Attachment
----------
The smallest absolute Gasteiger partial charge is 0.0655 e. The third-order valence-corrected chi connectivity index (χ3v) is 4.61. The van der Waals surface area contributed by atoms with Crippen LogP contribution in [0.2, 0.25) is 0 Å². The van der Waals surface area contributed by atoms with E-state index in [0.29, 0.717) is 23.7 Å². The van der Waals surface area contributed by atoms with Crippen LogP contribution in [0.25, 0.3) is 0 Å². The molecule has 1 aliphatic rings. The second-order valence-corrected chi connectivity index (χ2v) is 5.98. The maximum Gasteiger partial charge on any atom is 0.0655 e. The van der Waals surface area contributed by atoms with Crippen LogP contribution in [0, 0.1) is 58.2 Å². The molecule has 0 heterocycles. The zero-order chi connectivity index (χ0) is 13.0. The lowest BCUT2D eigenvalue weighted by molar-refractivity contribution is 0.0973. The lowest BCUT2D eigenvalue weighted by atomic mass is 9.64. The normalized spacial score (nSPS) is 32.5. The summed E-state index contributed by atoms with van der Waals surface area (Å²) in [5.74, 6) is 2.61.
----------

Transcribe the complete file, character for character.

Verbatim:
The smallest absolute Gasteiger partial charge is 0.0655 e. The third-order valence-corrected chi connectivity index (χ3v) is 4.61. The van der Waals surface area contributed by atoms with Crippen LogP contribution in [0.2, 0.25) is 0 Å². The van der Waals surface area contributed by atoms with E-state index in [0.29, 0.717) is 23.7 Å². The van der Waals surface area contributed by atoms with Crippen LogP contribution in [0.25, 0.3) is 0 Å². The molecule has 1 aliphatic rings. The second-order valence-corrected chi connectivity index (χ2v) is 5.98. The maximum Gasteiger partial charge on any atom is 0.0655 e. The van der Waals surface area contributed by atoms with Crippen LogP contribution in [0, 0.1) is 58.2 Å². The molecule has 0 heterocycles. The zero-order chi connectivity index (χ0) is 13.0. The lowest BCUT2D eigenvalue weighted by molar-refractivity contribution is 0.0973. The lowest BCUT2D eigenvalue weighted by atomic mass is 9.64. The normalized spacial score (nSPS) is 32.5. The summed E-state index contributed by atoms with van der Waals surface area (Å²) in [5.74, 6) is 2.61.